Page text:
How to Build a Connection With Your Audience
October 19, 2015
Many speakers think the best way to start their presentation is to establish credibility through a listing off of credentials, honors, and titles. While this is important, a display of intellectual prowess is not the best way to start your talk.
Instead, use the first few moments of your time in the spotlight to build a connection with the audience. As Amy Cuddy explained in an interview for the TED blog, you have to connect with people and build trust before you can influence or lead them.
To gain trust and build a connection with your audience, aim to convey warmth first, instead of leading with a demonstration of power. In the study, Universal dimensions of social cognition: warmth and competence, researchers Amy Cuddy, Susan Fiske, and Peter Glick concluded that warmth is the primary characteristic that all people across all cultures consider when forming an opinion of a person.
There are many ways to display warmth during your presentation. Your best bet is to choose the method that feels natural to you.
Here are a few simple ways to connect with your audience.
Likability is an element of warmth that is easy for most presenters to leverage during presentations. Listed as one of the six scientifically proven principles of persuasion, likeability is linked to your ability to establish similarities between you and your audience.
To form a connection with the audience based on your shared interests or views, research your audience before your presentation to identify their passions, concerns, and opinions. Build the intro to your presentation around commonalities between you and your audience. For example, if you share concerns, address your shared worries in your introduction.
When building the connection to your audience, create vocal warmth by using a tone that suggests that you’re leveling with people - that you’re sharing the straight scoop, with no pretense or emotional adornment.
If you are unable to get credible insight into your audience before your presentation, develop a connection with the audience during your presentation intro by tapping into interests that are common to the culture of your audience.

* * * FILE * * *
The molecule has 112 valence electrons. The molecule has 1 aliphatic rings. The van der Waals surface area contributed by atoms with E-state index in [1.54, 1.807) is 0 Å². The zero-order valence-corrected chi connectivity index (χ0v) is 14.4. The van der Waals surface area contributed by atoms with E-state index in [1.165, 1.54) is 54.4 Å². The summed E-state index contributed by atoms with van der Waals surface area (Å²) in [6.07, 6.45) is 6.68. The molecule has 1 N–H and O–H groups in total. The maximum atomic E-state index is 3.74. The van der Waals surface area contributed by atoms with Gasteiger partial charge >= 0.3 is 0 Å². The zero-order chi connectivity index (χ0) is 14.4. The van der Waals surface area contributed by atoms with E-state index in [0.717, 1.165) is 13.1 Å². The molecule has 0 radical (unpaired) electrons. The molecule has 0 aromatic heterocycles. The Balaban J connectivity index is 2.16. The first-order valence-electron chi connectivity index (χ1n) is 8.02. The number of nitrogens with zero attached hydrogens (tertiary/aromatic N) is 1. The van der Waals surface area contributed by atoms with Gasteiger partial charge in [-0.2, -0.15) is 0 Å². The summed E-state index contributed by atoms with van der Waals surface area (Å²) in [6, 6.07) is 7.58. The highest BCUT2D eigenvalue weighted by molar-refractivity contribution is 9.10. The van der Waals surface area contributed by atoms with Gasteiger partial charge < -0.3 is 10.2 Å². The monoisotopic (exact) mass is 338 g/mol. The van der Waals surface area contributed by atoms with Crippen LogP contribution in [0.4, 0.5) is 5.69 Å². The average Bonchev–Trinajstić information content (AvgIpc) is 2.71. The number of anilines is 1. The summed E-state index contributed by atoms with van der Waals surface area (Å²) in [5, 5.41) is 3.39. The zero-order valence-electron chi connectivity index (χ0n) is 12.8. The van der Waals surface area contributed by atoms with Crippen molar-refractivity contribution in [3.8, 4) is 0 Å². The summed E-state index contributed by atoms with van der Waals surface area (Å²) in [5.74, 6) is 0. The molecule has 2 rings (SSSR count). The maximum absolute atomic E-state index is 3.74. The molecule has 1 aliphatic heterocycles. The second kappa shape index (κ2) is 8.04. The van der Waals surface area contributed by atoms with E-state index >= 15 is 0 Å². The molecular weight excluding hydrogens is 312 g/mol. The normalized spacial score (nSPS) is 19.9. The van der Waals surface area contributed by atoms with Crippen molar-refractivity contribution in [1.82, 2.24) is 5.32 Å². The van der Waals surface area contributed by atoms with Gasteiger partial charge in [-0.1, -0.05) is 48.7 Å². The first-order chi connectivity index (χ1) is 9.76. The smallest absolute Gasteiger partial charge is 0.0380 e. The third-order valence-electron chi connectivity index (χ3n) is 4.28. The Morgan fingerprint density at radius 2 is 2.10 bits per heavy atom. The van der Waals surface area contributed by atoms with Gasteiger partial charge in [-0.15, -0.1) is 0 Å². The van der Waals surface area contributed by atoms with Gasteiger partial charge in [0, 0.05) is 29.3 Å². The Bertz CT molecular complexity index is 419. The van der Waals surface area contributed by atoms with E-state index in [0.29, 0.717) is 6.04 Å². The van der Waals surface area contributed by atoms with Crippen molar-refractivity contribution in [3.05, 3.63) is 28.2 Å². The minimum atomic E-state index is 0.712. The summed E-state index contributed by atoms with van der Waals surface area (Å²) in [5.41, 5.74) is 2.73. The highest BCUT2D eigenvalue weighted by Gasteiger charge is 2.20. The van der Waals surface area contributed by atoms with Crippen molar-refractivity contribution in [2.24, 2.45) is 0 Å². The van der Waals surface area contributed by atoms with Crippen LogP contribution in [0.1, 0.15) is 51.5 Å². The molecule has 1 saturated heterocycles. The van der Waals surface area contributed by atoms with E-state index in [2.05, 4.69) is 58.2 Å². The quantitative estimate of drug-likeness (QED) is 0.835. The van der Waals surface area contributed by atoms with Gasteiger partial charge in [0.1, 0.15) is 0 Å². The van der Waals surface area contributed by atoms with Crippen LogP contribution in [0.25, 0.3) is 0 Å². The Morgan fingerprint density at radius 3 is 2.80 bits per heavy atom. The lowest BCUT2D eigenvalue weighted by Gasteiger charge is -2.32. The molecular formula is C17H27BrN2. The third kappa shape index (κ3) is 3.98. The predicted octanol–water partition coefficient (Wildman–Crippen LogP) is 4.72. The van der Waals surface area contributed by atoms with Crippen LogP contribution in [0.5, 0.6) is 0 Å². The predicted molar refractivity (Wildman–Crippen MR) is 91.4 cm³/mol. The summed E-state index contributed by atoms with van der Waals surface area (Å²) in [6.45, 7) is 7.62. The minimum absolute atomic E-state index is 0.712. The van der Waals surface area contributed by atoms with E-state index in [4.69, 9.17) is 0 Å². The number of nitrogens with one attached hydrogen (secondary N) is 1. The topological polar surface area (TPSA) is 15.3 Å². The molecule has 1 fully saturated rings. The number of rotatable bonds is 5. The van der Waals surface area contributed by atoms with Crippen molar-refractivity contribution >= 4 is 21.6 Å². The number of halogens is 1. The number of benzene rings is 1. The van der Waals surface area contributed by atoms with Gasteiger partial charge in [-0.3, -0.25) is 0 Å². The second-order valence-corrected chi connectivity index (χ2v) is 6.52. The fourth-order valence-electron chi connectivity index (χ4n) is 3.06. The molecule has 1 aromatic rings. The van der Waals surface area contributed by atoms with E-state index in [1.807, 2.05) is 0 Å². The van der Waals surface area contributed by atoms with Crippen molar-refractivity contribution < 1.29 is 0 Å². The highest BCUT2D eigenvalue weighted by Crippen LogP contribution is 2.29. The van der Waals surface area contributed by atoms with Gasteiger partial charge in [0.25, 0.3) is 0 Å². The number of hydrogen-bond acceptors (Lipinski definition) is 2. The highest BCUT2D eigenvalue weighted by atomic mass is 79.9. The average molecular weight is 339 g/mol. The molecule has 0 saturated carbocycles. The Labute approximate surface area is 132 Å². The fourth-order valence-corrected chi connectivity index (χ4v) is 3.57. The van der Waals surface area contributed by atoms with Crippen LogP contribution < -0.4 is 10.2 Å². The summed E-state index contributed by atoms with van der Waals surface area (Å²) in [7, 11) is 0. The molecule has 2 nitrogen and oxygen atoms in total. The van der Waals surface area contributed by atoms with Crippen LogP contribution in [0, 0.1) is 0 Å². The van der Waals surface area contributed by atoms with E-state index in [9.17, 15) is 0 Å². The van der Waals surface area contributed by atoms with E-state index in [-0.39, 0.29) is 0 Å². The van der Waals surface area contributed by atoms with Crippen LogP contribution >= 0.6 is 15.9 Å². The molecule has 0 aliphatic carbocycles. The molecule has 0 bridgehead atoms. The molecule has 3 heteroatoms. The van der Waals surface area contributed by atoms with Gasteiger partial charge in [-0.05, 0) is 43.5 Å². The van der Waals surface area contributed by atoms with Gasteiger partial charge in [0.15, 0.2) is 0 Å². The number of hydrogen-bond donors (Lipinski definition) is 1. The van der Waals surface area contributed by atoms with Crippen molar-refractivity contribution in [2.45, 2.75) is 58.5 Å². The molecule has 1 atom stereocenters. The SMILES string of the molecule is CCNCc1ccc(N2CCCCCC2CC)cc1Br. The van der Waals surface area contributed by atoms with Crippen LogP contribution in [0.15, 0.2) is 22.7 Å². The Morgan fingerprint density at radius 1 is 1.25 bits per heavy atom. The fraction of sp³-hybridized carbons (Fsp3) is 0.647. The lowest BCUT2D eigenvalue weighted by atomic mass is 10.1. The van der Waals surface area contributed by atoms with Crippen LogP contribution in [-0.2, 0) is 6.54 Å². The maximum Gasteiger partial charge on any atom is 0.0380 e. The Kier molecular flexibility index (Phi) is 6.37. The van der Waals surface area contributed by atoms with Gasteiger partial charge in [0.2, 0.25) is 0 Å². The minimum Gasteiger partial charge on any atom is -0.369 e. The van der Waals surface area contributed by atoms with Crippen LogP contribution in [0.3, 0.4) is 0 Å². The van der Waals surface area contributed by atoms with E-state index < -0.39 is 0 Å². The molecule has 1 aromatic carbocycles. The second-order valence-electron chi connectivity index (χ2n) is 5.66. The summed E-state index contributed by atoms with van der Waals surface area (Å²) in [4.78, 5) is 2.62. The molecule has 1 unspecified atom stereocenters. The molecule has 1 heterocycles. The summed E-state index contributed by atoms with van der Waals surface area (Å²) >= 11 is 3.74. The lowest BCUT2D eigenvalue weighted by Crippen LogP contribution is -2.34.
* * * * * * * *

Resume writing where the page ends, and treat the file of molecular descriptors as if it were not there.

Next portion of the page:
For example, when presenting in the United States, it is likely safe to assume that most people in your audience enjoy - at least occasionally - streaming shows or movies, shopping, reading, and playing with their pets. You can easily connect with your audience by talking about these types of shared interests during the first few moments of your presentation. To do so, simply create a few slides about yourself for the introduction of your presentation.
The slides below are an example of this type of presentation introduction:
As you can see from the slides above, I tend to share many details about my personal life during the intro to my presentations. I don’t always open my presentations in this manner, but I believe it is an effective way to launch into most presentations. I provide a high number of facts about myself to ensure that I establish at least one commonality with each member of the audience.
During this intro, take the opportunity to tell at least one relevant and appropriate story that will inspire you to smile, if possible.
Think happy thoughts.
Flashing a genuine smile while sharing a personal story will demonstrate the inside-out warmth that is especially powerful because it is difficult to fake. However if you can’t include a personal, smile-inducing story in your introduction, think happy thoughts during momentary pauses in your talk, or immediately before you walk on stage.
Simply thinking about the things that make you feel the most relaxed and happy - your family, special places or memories, things you’re looking forward to, positive interactions you’ve had with people,news stories about normal people doing heroic things, spending time with your dog or cat - all of those things should help configure your brain in ways that will allow you to go into an interaction feeling warm, says Amy Cuddy.
Use any networking opportunities before your presentation to get a jumpstart on developing a connection with your audience. Credible scientific research confirms the positive impact of chit-chat on connections between people.
When chatting with audience members, develop a sincere interest in what they have to say, and if possible, be generous with your compliments. As you can see in the video below, Dr. Robert Cialdini, Professor Emeritus and author of several respected books such as Influence: Science and Practice, teaches that your likability can be improved if you are complimentary of others.
In addition, during the small talk, keep in mind the six ways to make people like you, as defined by Dale Carnegie. Make the people with whom you chat feel important; encourage them to talk about their interests, be a good listener, and use their name during the conversation.
Six Ways to Make People Like You
1) Become genuinely interested in other people.
3) Remember that a person's name is, to that person, the sweetest and most important sound in any language.
4) Be a good listener. Encourage others to talk about themselves.
5) Talk in terms of the other person's interest.
6) Make the other person feel important – and do it sincerely.
If you’ve been starting your presentations by communicating your credibility and competence, you might want to rethink your strategy. When you are preparing for your next presentation, remember this quote from Amy Cuddy: A growing body of research suggests that the way to influence - and to lead - is to begin with warmth. Warmth is the conduit of influence: It facilitates trust and the communication and absorption of ideas.
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